“Running helps me appreciate my life and love myself and those around me,” Suong shared. 

Lam Ngoc Quy runs in a competition in a supplied photo. Photo: N.Q.

Lam Ngoc Quy runs in a competition. Photo: N.Q.

Spreading positive messages

Nguyet has become a coach instructing newbies who want to start running.

To her, running for health is the premier cause, but apart from that, she can also share positive energy with others while doing exercise together.

Many of them asked their friends and colleagues to run with them.

Lam Ngoc Quy, 39, a mother of two children, has tried to arrange all her duties to spare time for running.

“At first I ran for health,” said Quy.

“But the more I run, the more I love it, so I asked many of my friends to run with me.”

After just two years of running, Quy has conquered many challenges like distances of 42 kilometers or even a trail marathon of 70 kilometers including walking and running through mountainous terrain that could last up to 24 hours.

“In my opinion, running helps us train our will very much as we will be easy to give up in the middle because of fatigue,” Quy said.

“I think only of the finish line and urge myself to continue stretching my steps on the way.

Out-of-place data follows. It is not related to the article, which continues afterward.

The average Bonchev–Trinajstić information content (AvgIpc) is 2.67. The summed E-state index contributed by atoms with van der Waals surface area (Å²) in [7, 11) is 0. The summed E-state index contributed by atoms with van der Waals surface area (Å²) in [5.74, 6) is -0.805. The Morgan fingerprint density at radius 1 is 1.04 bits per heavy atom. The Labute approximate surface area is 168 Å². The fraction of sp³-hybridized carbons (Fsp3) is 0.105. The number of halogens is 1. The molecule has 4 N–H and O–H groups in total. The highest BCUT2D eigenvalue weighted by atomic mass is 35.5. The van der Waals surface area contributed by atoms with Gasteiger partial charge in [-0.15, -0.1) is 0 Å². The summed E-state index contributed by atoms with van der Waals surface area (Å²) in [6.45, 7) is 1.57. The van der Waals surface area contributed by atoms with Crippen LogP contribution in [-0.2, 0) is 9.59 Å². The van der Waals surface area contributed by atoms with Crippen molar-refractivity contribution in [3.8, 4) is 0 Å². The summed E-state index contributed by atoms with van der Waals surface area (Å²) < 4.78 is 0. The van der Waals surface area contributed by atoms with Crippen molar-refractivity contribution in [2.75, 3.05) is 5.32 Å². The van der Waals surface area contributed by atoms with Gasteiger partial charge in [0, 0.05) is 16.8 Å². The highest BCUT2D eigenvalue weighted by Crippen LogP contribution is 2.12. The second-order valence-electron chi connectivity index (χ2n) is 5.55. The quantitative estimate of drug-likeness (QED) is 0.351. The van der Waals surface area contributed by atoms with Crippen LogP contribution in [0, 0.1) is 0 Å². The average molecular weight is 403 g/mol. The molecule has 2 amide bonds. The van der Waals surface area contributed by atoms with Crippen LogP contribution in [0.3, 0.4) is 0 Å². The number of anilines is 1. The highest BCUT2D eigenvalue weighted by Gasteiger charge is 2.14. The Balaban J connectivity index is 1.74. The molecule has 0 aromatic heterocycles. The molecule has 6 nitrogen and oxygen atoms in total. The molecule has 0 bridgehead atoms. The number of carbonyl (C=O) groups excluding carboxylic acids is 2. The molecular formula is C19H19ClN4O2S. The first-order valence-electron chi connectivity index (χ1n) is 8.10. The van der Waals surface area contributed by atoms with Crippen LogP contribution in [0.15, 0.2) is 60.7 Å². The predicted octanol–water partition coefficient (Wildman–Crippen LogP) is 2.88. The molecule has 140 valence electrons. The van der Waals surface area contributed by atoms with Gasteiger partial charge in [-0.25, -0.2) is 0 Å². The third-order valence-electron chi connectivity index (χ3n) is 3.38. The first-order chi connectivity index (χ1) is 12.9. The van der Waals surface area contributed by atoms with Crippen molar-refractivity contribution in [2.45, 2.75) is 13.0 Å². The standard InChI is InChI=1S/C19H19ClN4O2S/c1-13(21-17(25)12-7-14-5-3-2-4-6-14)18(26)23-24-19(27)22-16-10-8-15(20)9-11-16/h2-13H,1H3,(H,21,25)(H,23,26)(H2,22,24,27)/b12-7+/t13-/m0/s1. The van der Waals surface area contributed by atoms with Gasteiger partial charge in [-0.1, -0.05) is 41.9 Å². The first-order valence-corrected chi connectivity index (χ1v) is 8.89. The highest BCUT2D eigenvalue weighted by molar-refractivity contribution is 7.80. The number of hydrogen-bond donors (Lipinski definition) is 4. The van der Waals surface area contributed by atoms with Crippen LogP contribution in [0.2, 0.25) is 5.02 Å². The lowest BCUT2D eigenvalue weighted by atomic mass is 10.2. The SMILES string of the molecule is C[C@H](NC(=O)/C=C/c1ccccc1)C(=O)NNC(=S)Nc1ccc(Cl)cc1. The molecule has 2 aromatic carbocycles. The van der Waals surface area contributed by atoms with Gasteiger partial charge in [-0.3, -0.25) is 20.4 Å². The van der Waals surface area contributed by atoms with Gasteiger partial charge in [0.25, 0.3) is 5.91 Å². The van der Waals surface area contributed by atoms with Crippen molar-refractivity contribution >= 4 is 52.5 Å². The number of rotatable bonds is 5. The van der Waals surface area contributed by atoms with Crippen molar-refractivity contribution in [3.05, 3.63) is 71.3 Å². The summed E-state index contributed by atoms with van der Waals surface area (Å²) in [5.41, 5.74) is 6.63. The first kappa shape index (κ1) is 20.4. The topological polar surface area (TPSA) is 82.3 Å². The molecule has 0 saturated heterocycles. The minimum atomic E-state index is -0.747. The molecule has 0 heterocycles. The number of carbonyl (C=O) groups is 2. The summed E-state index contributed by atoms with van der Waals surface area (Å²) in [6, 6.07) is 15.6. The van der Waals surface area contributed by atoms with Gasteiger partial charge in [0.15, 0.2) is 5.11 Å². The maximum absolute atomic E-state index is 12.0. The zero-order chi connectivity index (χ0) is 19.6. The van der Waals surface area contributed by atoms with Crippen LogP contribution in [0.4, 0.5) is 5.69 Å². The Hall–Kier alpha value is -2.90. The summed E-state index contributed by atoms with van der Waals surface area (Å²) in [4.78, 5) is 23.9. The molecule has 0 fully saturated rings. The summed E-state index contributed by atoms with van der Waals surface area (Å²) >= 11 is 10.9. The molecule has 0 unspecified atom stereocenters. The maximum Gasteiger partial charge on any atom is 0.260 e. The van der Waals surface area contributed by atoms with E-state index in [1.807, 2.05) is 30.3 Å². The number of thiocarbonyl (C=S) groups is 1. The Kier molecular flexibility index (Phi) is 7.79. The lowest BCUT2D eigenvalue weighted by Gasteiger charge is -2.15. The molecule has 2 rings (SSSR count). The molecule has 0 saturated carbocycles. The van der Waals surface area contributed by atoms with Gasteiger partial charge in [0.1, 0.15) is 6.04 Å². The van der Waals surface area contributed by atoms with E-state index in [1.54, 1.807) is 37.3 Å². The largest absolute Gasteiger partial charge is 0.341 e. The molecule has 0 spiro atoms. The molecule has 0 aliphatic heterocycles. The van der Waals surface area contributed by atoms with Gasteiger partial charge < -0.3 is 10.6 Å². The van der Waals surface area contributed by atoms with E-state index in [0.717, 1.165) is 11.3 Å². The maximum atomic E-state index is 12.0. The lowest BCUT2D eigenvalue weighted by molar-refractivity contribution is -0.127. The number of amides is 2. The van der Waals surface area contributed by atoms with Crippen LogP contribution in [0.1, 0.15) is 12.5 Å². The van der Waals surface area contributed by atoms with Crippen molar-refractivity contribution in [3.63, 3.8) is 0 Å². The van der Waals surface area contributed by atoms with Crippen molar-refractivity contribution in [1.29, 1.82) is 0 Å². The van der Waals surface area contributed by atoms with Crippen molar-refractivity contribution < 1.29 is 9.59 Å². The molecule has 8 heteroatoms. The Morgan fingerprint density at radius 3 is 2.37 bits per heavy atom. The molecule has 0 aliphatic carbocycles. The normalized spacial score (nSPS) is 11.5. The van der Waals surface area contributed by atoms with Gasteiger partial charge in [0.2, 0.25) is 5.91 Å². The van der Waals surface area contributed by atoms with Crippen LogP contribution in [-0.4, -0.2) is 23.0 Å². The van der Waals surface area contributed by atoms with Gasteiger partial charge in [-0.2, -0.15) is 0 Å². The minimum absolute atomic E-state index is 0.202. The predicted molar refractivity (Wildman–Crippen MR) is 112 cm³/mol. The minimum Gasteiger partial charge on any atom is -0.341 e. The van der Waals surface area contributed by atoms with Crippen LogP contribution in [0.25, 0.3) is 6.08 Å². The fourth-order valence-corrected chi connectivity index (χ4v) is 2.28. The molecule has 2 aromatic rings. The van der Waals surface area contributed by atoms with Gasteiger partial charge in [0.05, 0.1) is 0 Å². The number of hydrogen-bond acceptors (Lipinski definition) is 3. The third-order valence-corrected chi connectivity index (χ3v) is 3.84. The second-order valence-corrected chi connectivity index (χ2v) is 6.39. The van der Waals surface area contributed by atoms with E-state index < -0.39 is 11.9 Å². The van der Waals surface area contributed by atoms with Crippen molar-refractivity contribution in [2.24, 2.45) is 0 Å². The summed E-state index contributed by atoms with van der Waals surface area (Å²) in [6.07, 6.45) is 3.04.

“In the competitions that I took part in for a charity cause, I felt that I was more encouraged to finish the race.”

Khanh Van has also completed an achievement of 155 kilometers to throw her support behind a campaign launched by the Ho Chi Minh Pioneers’ Organization to help the poor and underprivileged people.

“After registering for the campaign, I must force myself to complete the goal each day without anyone reminding me,” explained Van.

“In fact, my activity becomes more meaningful when I can do something to help others with it.”

The running movement has blossomed in recent years in Vietnam. To runners, running is not only a useful exercise but also a small contribution to society in some way.

There are varied charity organizations that have been financed via running competitions such as Operation Smile,specializing in helping poor disabled children with cleft lip or cleft palate; NewBorns Vietnam, dedicated to helping infants; and Vietseeds and Run For Future, both among funds that help poor youth to have a chance to keep studying.

Nguyet is taking part in the Run for The Oceans, a global movement designed to raise awareness of marine plastic pollution.

Nguyen Thi Mai Suong is in a training section of running in a supplied photo. Photo: M.S.

Nguyen Thi Mai Suong is in a training session. Photo: M.S.

An ‘addictive’ kind of sport

To female runners, running is as addictive as it is easy to learn.

It appeals to the runners at the very first as they can meet with a big community of people who share with them a love for running or jogging.

They will find an interesting world with people who are mostly positive, friendly, and easygoing.

“Sometimes we make appointments only due to remembering friends and wanting to meet with them,” Nguyet said.

“When you have a habit of running, it will be extremely difficult to stop it.

“I feel uncomfortable not being able to regularly run sometimes.”